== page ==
Best Bets

If you’ve lived in Alaska at least one winter, you know that on Friday we’ll experience the biggest joke ever. No, no, we’re not talking [insert name of obligatory weird Alaska politician], although there are so, so many clowns. The biggest joke is, haha, on April 1 the month of March did not go out like a lamb. As usual, March ended like a big, grumpy, sleepy grizzly bear awakening from its nap.

Sure, we’ve had nice sunny days, but then just when you’ve thought that little snow shower would be the last of the season, along comes another one, with 3-feet drifts on top. First winter in Alaska? We’re sorry. It can get so, so depressing.

But here’s the thing. Although it seems like winter will never end, expect enormous changes at the last minute. You may not notice, but inch by inch, the snow slowly melts. The Betster had drifts and snow in the driveway of Chez Betster on Monday. On Tuesday, the snow had turned to slush and by gosh, there were actually puddles.

Down in the flats, we have open water on Beluga Lake. Parking lots are clear except for a season’s worth of winter grunge. Other than potholes, the streets actually might even be passable. Buds start to appear on trees and bushes — maybe even pussy willows.

You may think that spring will never come. Spring in Alaska can be sneaky. Spring is like a little vole walking across the kitchen floor so subtle you may not notice it. Spring is a ninja so mysterious you won’t notice it has arrived — and there it is.

So brace yourselves for other pranks, because that’s the tradition of April 1. Don’t be cruel and do be clever. This ain’t the Oscars, kiddos. Things are heating up in this fine little town, and all the more reason to get out and about, maybe with these Best Bets:

BEST YOUNG TALENTS BET: How do we have so many awesome artists in Homer? Maybe it’s because we encourage our children to be creative starting with, well, kindergarten. Two shows opening for First Friday feature youth artists. From 3-5 p.m. see the work of Sprout Family Services children at Grace Ridge Brewing. From 5-7 p.m. check out this year’s Jubilee show for children K-12 at the Homer Council on the Arts. Check out other shows at the Art Shop Gallery, Fireweed Gallery, Ptarmigan Arts, and the Pratt Museum & Park.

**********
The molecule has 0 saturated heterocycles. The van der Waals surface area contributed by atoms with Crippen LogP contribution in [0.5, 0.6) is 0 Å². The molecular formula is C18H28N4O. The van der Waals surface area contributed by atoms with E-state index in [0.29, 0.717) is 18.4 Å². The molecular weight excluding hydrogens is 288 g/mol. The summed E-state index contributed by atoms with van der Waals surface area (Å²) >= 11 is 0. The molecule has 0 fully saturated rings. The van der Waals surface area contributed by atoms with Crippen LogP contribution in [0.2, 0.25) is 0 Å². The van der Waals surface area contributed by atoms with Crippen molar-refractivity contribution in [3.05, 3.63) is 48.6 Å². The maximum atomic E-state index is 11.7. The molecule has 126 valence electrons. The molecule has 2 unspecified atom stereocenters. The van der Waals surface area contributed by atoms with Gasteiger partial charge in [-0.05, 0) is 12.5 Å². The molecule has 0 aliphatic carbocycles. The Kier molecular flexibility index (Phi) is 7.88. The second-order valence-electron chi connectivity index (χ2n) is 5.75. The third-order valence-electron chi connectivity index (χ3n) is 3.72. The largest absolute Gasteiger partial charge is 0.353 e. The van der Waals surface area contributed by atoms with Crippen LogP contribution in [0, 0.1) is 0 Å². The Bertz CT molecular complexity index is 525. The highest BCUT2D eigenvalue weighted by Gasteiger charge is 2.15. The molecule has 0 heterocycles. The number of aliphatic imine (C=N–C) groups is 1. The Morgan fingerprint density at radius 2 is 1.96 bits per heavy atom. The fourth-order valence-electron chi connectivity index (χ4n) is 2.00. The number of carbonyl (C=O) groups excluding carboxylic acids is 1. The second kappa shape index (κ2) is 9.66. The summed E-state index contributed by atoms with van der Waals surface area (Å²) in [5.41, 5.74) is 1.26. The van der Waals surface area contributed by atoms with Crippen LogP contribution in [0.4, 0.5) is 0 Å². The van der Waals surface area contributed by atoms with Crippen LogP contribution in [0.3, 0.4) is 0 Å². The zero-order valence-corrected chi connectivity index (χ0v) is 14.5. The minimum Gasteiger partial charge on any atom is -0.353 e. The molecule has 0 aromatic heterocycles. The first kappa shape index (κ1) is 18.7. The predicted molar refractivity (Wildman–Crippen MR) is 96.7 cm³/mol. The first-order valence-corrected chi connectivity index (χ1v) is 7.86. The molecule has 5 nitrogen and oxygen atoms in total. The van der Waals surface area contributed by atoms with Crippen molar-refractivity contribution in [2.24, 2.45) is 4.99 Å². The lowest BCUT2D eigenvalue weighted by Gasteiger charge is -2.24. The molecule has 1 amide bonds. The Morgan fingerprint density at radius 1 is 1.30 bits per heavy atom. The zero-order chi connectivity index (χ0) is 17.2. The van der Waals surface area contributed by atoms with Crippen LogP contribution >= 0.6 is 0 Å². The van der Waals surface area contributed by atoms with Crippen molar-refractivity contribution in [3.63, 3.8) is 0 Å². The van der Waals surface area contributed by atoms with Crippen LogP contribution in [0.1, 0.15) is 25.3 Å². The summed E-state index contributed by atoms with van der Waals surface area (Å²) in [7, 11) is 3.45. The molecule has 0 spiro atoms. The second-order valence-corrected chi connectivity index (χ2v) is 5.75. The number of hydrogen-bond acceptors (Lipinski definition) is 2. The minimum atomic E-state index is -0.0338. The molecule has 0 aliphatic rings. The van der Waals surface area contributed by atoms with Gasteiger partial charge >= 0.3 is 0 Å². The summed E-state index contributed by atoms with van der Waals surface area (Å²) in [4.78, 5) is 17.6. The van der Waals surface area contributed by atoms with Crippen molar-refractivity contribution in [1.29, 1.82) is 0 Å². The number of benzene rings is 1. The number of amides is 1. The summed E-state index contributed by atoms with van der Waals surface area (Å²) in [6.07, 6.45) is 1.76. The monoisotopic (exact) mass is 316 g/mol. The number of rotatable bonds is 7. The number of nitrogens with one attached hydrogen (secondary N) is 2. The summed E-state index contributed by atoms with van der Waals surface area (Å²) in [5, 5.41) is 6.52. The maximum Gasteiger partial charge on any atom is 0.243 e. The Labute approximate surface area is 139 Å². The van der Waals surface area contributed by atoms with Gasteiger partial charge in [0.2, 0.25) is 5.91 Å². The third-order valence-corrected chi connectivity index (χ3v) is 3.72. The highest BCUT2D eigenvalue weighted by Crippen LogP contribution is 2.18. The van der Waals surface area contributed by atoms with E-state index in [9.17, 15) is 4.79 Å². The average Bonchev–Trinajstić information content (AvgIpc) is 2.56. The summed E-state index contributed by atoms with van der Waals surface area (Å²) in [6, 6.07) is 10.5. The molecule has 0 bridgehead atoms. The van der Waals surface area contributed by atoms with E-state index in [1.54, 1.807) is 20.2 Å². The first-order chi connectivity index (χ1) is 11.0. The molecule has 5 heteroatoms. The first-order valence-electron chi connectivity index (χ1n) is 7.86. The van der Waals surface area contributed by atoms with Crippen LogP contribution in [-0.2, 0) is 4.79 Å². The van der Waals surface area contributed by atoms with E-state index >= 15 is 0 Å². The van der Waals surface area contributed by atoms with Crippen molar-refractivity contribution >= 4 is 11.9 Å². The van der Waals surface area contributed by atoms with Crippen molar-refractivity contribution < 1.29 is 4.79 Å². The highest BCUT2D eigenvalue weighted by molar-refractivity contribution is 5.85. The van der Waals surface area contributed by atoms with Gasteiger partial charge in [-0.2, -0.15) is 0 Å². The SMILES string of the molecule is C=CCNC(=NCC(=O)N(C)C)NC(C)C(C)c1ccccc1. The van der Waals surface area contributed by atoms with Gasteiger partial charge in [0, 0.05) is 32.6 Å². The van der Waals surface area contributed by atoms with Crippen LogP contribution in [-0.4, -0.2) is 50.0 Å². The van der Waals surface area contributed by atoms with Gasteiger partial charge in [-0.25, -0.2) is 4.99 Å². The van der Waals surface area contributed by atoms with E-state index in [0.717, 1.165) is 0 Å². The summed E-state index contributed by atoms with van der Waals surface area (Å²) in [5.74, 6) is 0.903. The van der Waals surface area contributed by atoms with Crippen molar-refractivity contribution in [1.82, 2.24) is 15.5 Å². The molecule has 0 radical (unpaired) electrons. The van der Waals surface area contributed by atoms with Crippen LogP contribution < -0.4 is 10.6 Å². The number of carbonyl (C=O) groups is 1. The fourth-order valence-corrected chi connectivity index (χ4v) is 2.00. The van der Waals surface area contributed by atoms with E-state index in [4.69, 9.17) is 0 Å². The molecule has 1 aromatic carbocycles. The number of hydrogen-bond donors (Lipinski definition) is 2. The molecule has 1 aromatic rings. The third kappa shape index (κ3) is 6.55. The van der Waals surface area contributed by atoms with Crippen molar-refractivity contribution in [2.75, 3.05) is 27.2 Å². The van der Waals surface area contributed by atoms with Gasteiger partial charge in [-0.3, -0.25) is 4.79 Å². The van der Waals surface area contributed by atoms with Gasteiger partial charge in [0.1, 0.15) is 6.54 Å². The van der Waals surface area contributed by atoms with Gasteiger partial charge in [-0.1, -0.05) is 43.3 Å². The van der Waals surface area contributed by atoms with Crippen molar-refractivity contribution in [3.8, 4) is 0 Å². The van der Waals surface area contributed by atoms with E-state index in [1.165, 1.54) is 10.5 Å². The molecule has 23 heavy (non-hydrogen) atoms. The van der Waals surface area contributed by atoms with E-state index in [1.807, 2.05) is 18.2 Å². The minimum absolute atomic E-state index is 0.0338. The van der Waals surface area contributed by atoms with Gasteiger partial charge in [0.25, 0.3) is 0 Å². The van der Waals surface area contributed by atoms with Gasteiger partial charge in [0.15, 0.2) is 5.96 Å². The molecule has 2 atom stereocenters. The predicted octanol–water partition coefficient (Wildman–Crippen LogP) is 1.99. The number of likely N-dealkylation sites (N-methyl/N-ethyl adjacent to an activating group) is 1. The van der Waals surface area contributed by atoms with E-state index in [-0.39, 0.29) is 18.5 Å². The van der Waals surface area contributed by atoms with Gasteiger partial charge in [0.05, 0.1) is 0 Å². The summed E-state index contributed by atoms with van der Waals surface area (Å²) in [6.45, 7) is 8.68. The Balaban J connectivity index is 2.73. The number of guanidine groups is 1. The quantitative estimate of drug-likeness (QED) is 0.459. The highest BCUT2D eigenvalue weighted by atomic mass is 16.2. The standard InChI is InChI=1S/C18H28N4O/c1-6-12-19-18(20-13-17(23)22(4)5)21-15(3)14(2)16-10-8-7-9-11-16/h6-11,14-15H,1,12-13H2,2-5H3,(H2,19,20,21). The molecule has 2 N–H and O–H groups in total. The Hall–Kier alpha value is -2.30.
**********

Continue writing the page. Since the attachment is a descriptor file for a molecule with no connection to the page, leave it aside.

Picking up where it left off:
BEST YACKETY-YACK BET: Bunnell Street Arts Center doesn’t have a show opening Friday, but they feature something equally as cool: an introduction to three visiting artists and what they plan for their residencies in April. Jesse Egner and Nathan Hall speak at 6 p.m. Egner is a multidisciplinary artist and performance artist and Hall is a sound and visual artist. They’ll be holding workshops next month.

Also visiting is screenwriter Karen Frank. She won’t arrive until Saturday, but you can learn about her residency, too.

BEST ALL THAT GLITTERS BET: If you see some sharp looking and glamorous people around town on Saturday, no, Homer has not gone all Hollywood. That would be the Homer High School prom, with the theme, “Under a Night Sky.” Don’t go all paparazzo on them — please, they’ll take their own selfies. The prom runs 8 p.m. to midnight at the high school.

BEST PEEPING GOOD BET: It’s a month or less until the shorebirds start arriving. Learn how to identify the little peeps or refresh your knowledge with a Zoom lecture by ace birder Aaron Lang at 7 p.m. Monday, April 4. Sponsored by the Kachemak Bay Birders, Lang will use his excellent photos to teach the subtleties of shorebird identification.

BEST DEADLINES BET: Oh, and don’t forget: at 11:59 p.m. today is the deadline to file for your Alaska Permanent Fund Dividend. It’s not April 18 yet, so you have a few weeks until income taxes are due. If you’re 50 and older, AARP can help you fill out your tax forms. Call 907-299-4231 to make an appointment.